"Sanction of the Museum"


Daniel Buren ( French, 1938 )

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General Description

Daniel Buren began using stripes in the mid-1960s as a way of voiding his work of all representational or expres­sive references. The stripes, each painted to be exactly 8.7 centimeters wide, were created to mimic the stripes on commer­cial awnings. Initially painting them, he eventually began purchasing readymade striped fabrics in order to further eliminate his artistic hand and achieve “degree-zero”—paintings fully void of any illusion or intrinsic value. Buren recognized that if a painting itself has no intrinsic value, then its value and meaning as an object are derived entirely by its location and context. Thus placing his striped works in a gallery or museum served to reveal the structures of art, pointing to the institutional function of the exhibition space in dictating what constitutes a work of art.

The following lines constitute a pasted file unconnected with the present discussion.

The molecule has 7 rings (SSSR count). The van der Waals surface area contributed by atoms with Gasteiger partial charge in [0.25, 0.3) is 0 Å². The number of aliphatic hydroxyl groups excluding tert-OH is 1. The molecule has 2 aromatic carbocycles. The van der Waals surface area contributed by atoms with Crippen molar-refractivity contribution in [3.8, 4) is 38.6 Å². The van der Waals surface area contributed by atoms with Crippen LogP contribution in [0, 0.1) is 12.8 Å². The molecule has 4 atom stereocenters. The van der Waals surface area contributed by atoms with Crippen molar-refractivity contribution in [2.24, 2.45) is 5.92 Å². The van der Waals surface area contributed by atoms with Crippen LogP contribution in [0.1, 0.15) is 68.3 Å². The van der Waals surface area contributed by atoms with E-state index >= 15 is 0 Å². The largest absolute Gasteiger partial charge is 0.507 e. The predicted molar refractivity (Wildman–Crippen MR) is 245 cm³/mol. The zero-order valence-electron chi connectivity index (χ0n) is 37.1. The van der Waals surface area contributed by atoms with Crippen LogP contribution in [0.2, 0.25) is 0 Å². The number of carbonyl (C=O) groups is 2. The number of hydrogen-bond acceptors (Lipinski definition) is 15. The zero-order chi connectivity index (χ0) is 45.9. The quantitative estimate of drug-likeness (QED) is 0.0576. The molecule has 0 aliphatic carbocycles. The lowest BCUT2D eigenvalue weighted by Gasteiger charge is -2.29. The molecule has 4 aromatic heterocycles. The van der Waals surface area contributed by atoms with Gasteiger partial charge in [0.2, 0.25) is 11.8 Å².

Excerpt from

  • Anna Katherine Brodbeck, ed., TWO X TWO X TWENTY: Two Decades Supporting Contemporary Art at the Dallas Museum of Art (Dallas: Dallas Museum of Art), 2018, 206.

Web Resources

  • Guggenheim
    Learn about Buren's site-specific method of working through discussion questions and extended information.

  • Musée d'Art Moderne Grand-Duc Jean, Luxembourg
    Explore Buren's site-specific critique of and intervention in the Musée d'Art Moderne's architecture.